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According to the Guardian, EU27 diplomats have agreed to hold a series of planning seminars for a No Deal Brexit in November, amid lack of progress in Brexit negotiations. These seminars will covers areas such as citizens’ rights, aviation, ground transport, customs, border controls and financial services.
Prime Minister Theresa May has agreed a deal on financial services as part of negotiations on the UK’s future relationship with the EU, The Times reports. Financial services companies will be given continued access to EU markets after Brexit, provided that both the UK and EU maintain equivalence in financial regulation. The Brexit Secretary Dominic Raab said that the news was a sign that “The end [of Brexit negotiations] is firmly in sight.”
Elsewhere, London-based bank Barclays has applied to the UK high court requesting an order allowing it to transfer its European Economic Area (EEA) business, reportedly valued at €250 billion, to Ireland as part of its Brexit preparations.
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Chair of the Office for Budget Responsibility (OBR) Robert Chote told the House of Commons Treasury select committee yesterday that a Brexit deal was “unlikely” to hugely improve UK public finances. He said that if the UK and the EU agree on a deal, “We could be in a world where that removal of the immediate concern about something very nasty could release some pent-up investment that people have been hanging back on and you could have a result in terms of asset and equity prices rising.” But he added, “It’s not clear to me that that plausibly delivers you a huge fiscal upside. Stronger business investment doesn’t help the public finances in the near term. Because of capital allowances, it actually weakens them. But you get stronger growth in the long term.”
Foreign Secretary Jeremy Hunt yesterday announced that some future senior UK diplomatic roles would be opened up those outside the civil service, saying, “The strength of our network is its professionalism… But we must never close our eyes to the approaches and skills of other industries.” He explained, “There may be one or two posts where someone who is perhaps chief executive of a FTSE company, who has got strong links with another country, could do a brilliant job representing the UK, building up our trade with another country. We want the Foreign Office to be open to that kind of talent.” Hunt also announced that the diplomatic corps would be expanded by 1,000 personnel, a third of which will be posts overseas.
Meanwhile, the FDA union, which represents civil servants and public service professionals, criticised Hunt’s announcement, saying, “The role of a diplomat in representing the UK’s interests abroad is much broader than simply trade… That expertise already includes international trade. To solely focus on this area risks undermining the UK’s interests and influence given the complexities of international relations.”
The Secretary of State for Northern Ireland, Karen Bradley, has told the House of Commons that the Government is “actively considering” whether an independent mediator could play a “constructive” role in talks to restore power-sharing in Northern Ireland. Bradley also confirmed she will hold talks with the Northern Ireland parties in Belfast today, before attending a meeting of the British-Irish Intergovernmental Conference in Dublin on Friday.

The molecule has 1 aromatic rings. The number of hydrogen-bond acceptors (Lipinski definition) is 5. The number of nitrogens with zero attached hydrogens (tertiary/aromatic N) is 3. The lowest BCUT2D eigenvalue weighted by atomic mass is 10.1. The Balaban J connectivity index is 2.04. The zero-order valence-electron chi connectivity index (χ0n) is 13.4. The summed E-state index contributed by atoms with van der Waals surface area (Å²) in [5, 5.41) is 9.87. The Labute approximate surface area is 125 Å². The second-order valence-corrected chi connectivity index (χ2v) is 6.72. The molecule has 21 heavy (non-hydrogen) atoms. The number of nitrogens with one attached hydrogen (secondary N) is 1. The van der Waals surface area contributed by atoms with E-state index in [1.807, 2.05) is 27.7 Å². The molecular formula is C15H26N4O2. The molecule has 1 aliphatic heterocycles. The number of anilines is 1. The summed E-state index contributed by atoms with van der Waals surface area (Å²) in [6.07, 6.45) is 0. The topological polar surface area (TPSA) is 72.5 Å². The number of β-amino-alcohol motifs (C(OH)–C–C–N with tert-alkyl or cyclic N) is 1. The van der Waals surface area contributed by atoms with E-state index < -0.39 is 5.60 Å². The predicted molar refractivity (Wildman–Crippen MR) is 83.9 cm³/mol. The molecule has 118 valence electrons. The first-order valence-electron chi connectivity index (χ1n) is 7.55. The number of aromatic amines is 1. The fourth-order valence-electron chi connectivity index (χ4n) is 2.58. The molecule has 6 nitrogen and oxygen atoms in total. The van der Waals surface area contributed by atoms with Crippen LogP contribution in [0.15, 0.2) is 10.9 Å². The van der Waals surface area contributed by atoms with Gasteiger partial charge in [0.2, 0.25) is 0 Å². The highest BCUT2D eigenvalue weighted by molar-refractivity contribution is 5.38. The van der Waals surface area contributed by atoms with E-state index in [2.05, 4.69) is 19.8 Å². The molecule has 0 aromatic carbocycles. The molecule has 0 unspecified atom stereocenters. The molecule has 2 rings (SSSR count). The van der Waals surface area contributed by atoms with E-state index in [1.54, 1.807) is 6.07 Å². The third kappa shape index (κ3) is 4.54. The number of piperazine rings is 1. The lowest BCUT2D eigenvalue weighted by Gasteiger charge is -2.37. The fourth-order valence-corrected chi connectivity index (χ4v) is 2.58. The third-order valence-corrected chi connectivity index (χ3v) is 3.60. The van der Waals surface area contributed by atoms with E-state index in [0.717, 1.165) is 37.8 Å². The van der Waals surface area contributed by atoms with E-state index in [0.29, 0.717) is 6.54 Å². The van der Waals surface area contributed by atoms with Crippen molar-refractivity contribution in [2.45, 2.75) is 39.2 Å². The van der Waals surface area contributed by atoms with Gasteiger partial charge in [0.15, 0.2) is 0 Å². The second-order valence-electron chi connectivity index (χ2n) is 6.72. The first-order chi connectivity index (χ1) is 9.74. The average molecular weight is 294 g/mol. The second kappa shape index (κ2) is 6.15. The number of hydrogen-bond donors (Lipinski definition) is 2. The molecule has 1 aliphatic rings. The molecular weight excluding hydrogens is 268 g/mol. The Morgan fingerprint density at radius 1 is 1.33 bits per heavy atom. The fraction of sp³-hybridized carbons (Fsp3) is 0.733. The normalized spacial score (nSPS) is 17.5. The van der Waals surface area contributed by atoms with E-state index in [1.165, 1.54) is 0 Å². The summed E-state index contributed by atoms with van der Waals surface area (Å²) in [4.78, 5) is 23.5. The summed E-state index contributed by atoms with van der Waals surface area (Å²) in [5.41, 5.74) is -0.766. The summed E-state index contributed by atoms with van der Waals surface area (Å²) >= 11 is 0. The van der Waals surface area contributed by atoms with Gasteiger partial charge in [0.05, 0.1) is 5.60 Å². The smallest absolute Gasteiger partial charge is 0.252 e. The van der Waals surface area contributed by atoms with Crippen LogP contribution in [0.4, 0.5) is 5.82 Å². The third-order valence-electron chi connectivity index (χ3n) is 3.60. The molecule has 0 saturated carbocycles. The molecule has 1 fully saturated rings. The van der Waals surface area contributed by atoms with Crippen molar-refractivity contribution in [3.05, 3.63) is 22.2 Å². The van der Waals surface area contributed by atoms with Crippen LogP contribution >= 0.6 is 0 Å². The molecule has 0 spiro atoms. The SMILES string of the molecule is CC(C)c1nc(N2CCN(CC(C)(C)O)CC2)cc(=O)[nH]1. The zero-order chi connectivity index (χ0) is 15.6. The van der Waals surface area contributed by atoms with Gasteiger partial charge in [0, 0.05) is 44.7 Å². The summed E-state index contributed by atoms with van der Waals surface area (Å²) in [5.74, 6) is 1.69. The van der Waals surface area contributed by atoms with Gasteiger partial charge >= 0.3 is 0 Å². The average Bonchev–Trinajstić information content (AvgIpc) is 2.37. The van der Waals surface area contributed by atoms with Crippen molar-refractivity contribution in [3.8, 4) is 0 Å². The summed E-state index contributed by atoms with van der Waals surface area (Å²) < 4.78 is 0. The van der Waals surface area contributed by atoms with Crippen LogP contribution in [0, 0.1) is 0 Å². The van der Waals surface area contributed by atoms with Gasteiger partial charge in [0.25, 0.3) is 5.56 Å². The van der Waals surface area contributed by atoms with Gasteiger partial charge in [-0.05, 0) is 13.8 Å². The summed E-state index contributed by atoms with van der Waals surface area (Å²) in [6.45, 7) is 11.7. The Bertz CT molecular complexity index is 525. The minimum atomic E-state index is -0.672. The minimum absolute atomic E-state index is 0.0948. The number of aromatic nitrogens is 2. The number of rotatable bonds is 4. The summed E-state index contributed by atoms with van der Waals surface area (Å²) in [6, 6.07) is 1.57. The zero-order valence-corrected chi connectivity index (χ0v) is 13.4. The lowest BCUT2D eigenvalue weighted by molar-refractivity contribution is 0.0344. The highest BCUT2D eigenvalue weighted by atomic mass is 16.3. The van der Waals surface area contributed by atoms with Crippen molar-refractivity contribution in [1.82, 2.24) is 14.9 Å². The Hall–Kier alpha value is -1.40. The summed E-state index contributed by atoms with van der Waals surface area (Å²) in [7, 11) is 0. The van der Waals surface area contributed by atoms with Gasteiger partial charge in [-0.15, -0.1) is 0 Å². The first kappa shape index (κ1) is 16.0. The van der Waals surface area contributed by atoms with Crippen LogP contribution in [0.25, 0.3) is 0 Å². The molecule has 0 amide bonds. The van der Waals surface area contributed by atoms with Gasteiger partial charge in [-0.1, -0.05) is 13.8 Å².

Meanwhile, Parliament has approved legislation which seeks to clarify the rules under which officials in Belfast can make decisions in the absence of Departmental Ministers, and which also extends the period before the Secretary of State is obliged to call new elections to the Northern Ireland Assembly. The Bill is expected to receive Royal Assent today.
Commenting on the Austrian Government’s decision not to sign the UN Global Compact for migration, the European Commission yesterday said, “We regret the decision that the Austrian government has taken. We continue to believe that migration is a global challenge.” The treaty has been supported by most UN members, but with notable exceptions such as the US and Hungary.
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In a new blog, Open Europe’s Dominic Walsh assesses how the outcome of Brexit might affect this week’s Budget, as well as the consequences of the Budget for domestic politics. Walsh notes that the Chancellor made little mention of Brexit in his speech to the Commons on Monday, but adds, “However, the Budget was predicated on an exit deal which has not yet been reached, and the uncertain outcome of Brexit therefore raises questions about the Government’s future spending plans.” Assessing the Chancellor’s expectation of a “double deal dividend” for the UK’s finances if a Withdrawal Agreement is reached, Walsh argues, “[this] remark was more about politics than economics… It could be interpreted as a veiled threat to Conservative MPs considering voting down the Withdrawal Agreement, by implying that doing so would jeopardise the extra public spending many of them have lobbied for.” He concludes, however, that “the Budget’s impact on the Brexit negotiations at EU level will be negligible; it may have been predicated on a deal with the EU, but does little to make that aspiration a reality.”
Elsewhere, Open Europe’s Anna Nadibaidze looks at the reaction to German Chancellor Angela Merkel’s recent announcement that she would not be seeking another term as her party’s and Germany’s leader. Meanwhile, Open Europe’s Head in Brussels, Pieter Cleppe, takes a look at Merkel’s track record in an article for CapX.